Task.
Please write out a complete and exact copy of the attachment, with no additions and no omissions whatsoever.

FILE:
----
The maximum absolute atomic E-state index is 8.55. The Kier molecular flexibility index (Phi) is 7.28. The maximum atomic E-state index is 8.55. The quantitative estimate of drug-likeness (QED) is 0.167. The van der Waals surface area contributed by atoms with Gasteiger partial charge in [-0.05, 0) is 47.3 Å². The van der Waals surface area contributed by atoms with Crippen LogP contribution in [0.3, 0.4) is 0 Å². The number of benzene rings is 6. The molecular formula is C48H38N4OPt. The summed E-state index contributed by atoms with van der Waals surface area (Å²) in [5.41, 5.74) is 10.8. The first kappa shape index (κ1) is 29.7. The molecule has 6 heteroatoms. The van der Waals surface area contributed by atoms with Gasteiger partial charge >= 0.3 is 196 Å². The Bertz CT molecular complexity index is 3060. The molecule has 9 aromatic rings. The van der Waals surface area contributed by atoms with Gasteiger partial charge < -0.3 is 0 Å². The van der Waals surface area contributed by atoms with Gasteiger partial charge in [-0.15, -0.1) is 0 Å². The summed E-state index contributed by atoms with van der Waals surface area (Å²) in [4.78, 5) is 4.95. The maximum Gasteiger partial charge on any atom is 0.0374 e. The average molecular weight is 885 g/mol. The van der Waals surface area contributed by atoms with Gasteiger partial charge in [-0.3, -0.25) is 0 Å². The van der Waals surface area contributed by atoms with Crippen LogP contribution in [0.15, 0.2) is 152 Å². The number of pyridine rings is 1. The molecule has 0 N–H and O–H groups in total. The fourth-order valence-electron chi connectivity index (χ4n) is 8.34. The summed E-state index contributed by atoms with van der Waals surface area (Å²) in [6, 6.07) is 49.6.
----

The maximum absolute atomic E-state index is 8.55. The Kier molecular flexibility index (Phi) is 7.28. The maximum atomic E-state index is 8.55. The quantitative estimate of drug-likeness (QED) is 0.167. The van der Waals surface area contributed by atoms with Gasteiger partial charge in [-0.05, 0) is 47.3 Å². The van der Waals surface area contributed by atoms with Crippen LogP contribution in [0.3, 0.4) is 0 Å². The number of benzene rings is 6. The molecular formula is C48H38N4OPt. The summed E-state index contributed by atoms with van der Waals surface area (Å²) in [5.41, 5.74) is 10.8. The first kappa shape index (κ1) is 29.7. The molecule has 6 heteroatoms. The van der Waals surface area contributed by atoms with Gasteiger partial charge >= 0.3 is 196 Å². The Bertz CT molecular complexity index is 3060. The molecule has 9 aromatic rings. The van der Waals surface area contributed by atoms with Gasteiger partial charge < -0.3 is 0 Å². The van der Waals surface area contributed by atoms with Gasteiger partial charge in [-0.15, -0.1) is 0 Å². The summed E-state index contributed by atoms with van der Waals surface area (Å²) in [4.78, 5) is 4.95. The maximum Gasteiger partial charge on any atom is 0.0374 e. The average molecular weight is 885 g/mol. The van der Waals surface area contributed by atoms with Gasteiger partial charge in [-0.3, -0.25) is 0 Å². The van der Waals surface area contributed by atoms with Crippen LogP contribution in [0.15, 0.2) is 152 Å². The number of pyridine rings is 1. The molecule has 0 N–H and O–H groups in total. The fourth-order valence-electron chi connectivity index (χ4n) is 8.34. The summed E-state index contributed by atoms with van der Waals surface area (Å²) in [6, 6.07) is 49.6.